Happy Autumnal Equinox! I've written enough about the astronomical reason for the season, so I'm celebrating three other holidays that share this day according to National Day Calendar and that have some connection to the themes of this blog. Follow over the jump for them.
The first is the last one mentioned in the subject, Car Free Day.
Car Free Day is observed annually on September 22.Unfortunately, I have two appointments in locations that are not accessible by public transportation. In addition, my medical condition and the heat (it may be the first dall of fall, but the weather thinks it's July) preclude me from riding a bike that I don't own to the sites. Crud. Next year, observing will be easier, as the day will fall on a Saturday. All the rest of you who can take the day off from driving, please do so and forgive me for being a bit of a hypocrite.
Take the bus. Walk. Ride a bike. Stay home. But whatever you do, don’t travel by car on Car Free Day. As a way to reduce our dependency on fossil fuels, promote mass transit, cycling, and walking, Car Free Day was developed based on regular car free days that have been a long-standing practice in Europe and Scandinavia.
HOW TO OBSERVE
Get through the day without using your car. Use #CarFreeDay to post on social media.
The Environmental Transportation Association set the first European Car Free Day in 2000.
The next one, National Elephant Appreciation Day, also overlaps with the environmental theme of this blog.
National Elephant Appreciation Day is observed every year on September 22.There are no longer any elephants at the Detroit Zoo, which is just as well, as I would have to drive to see them. The closest remaining ones are at the Toledo Zoo; no, I'm not visiting them, either.
People of all ages are fascinated by elephants. They are larger than life and profoundly intelligent animals. The average lifespan of an elephant is 60 to 70 years, and they develop remarkably close family bonds. They are very playful animals who love to frolic in the water. Elephants are herbivorous animals who will eat almost any type of plant from grass to trees. In captivity, they are also very fond of cabbage, lettuce, bananas, apples and many other types of fruits and vegetables.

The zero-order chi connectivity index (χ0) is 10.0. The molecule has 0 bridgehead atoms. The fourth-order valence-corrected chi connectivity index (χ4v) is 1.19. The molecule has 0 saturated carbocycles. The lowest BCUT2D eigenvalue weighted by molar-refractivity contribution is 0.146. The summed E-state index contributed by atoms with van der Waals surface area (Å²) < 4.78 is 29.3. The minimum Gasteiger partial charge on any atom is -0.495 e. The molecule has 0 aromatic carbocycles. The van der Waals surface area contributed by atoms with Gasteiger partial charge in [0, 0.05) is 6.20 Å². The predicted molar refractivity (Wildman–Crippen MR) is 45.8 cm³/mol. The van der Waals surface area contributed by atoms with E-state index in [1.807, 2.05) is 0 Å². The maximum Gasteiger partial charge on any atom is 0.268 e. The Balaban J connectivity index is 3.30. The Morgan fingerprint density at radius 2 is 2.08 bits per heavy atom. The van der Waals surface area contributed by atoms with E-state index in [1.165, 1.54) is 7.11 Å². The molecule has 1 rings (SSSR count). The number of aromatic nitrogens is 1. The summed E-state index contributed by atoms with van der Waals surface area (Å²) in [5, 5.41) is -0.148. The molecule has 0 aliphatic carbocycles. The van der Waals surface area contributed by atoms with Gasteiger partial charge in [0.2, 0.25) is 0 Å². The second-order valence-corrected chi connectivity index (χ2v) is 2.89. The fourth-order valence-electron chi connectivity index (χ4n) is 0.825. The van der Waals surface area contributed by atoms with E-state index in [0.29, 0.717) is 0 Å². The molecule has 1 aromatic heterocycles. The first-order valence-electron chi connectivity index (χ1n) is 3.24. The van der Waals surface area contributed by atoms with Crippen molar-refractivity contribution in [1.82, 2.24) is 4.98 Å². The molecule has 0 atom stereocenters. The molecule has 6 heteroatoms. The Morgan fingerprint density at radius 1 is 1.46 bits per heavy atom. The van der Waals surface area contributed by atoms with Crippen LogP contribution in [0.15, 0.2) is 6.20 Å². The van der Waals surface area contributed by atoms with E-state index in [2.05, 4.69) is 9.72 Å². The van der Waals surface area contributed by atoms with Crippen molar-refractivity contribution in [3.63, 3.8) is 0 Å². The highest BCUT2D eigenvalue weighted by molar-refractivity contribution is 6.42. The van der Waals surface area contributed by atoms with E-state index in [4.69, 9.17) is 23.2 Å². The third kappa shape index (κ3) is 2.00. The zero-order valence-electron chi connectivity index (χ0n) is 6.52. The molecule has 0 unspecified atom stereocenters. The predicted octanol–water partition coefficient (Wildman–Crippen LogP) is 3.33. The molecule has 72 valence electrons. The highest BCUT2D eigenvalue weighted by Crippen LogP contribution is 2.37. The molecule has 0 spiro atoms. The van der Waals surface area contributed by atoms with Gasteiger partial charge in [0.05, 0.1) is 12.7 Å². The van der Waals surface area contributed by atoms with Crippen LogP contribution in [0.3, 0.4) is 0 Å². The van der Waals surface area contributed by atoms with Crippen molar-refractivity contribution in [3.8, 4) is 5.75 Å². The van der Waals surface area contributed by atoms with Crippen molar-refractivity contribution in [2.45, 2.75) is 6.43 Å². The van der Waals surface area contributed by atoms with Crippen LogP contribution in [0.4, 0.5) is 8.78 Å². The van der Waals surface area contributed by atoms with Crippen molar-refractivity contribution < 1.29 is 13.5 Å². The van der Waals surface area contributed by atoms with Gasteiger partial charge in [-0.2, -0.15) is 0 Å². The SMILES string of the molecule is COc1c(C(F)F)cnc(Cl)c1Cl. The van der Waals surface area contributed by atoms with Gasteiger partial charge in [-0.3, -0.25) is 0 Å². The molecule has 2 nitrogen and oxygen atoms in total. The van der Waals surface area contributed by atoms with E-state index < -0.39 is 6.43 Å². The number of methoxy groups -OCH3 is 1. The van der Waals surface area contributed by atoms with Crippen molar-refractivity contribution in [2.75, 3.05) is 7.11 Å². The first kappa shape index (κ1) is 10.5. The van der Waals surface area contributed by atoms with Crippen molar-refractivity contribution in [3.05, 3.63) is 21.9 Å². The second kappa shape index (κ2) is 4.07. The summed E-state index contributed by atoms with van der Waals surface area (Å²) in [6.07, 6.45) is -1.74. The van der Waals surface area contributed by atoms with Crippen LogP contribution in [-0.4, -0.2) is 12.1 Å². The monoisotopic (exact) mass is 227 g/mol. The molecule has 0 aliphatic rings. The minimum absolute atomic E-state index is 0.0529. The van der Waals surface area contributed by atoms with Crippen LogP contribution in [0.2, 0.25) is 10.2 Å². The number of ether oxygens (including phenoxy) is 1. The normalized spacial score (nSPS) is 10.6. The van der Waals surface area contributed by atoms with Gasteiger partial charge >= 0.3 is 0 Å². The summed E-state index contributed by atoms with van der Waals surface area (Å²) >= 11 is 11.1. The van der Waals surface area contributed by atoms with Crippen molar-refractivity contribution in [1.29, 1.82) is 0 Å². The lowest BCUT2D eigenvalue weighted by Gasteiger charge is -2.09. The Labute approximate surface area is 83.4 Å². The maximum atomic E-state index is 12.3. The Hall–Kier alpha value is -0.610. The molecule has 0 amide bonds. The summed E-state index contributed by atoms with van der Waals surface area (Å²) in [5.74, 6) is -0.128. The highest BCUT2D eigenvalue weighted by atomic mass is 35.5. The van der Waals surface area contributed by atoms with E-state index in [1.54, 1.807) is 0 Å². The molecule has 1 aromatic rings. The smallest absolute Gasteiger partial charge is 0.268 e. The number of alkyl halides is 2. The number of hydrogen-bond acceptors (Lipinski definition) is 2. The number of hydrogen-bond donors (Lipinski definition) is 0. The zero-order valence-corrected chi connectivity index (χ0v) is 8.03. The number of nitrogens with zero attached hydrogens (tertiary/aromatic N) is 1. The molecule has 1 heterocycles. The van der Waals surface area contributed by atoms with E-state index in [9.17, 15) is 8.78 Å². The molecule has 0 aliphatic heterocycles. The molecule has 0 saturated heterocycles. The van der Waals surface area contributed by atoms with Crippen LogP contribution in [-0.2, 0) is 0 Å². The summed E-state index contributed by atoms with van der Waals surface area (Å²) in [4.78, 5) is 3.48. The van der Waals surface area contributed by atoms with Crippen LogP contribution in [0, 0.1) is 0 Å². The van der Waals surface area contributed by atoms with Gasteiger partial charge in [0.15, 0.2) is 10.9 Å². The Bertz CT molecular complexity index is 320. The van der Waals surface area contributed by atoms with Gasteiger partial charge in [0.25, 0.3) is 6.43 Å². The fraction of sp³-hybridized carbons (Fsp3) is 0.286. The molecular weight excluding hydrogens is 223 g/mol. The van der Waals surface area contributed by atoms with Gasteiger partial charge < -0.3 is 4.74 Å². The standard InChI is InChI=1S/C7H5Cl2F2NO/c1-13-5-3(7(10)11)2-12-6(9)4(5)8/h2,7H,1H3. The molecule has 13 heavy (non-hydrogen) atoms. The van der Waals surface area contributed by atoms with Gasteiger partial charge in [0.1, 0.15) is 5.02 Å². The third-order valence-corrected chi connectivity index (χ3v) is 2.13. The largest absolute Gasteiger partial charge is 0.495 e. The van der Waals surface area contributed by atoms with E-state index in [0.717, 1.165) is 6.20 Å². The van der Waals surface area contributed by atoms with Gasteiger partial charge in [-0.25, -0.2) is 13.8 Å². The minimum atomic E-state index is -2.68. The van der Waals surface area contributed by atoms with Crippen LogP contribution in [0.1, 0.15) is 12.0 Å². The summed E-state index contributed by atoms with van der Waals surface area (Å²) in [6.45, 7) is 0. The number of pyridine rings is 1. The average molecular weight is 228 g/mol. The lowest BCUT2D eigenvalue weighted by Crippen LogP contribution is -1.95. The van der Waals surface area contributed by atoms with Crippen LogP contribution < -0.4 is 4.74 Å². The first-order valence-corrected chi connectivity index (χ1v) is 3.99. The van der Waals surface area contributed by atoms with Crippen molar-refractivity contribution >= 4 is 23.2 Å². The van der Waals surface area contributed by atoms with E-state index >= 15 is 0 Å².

HOW TO OBSERVE
Show your appreciation today by visiting the elephants at your local zoo. Use #ElephantAppreciationDay to post on social media.
National Elephant Appreciation Day originated in 1996.
Finally, a holiday related to my interest in fantasy and science fiction, Hobbit Day.
Hobbit Day is observed annually on September 22.Much to my surprise, I've mentioned hobbits here quite a bit, all in reference to movies.
In the world of Middle-earth, Bilbo and Frodo Baggins share a birthday which is celebrated on September 22nd. According to the books The Hobbit and The Lord of the Rings trilogy written by J.R.R. Tolkien, Bilbo and Frodo were born during the Third Age in the years 2890 and 2968 respectively. Translated to Shire-reckoning, Bilbo was born in 1290 and Frodo in 1368.
I don’t know half of you half as well as I should like; and I like less than half of you half as well as you deserve. ~Bilbo Baggins ~ Lord of the Rings ~ J.R.R. TolkienHOW TO OBSERVE
Join Hobbit Day celebrations or have a Hobbit Day party of your own. Reading the book or watching the movies are other ways to enjoy the day. Use #HobbitDay to post on social media.
The American Tolkien Society first proclaimed Hobbit Day and Tolkien Week in 1978.
That's it for today's holidays. Enjoy observing whichever of these suits your fancy (or fantasy)!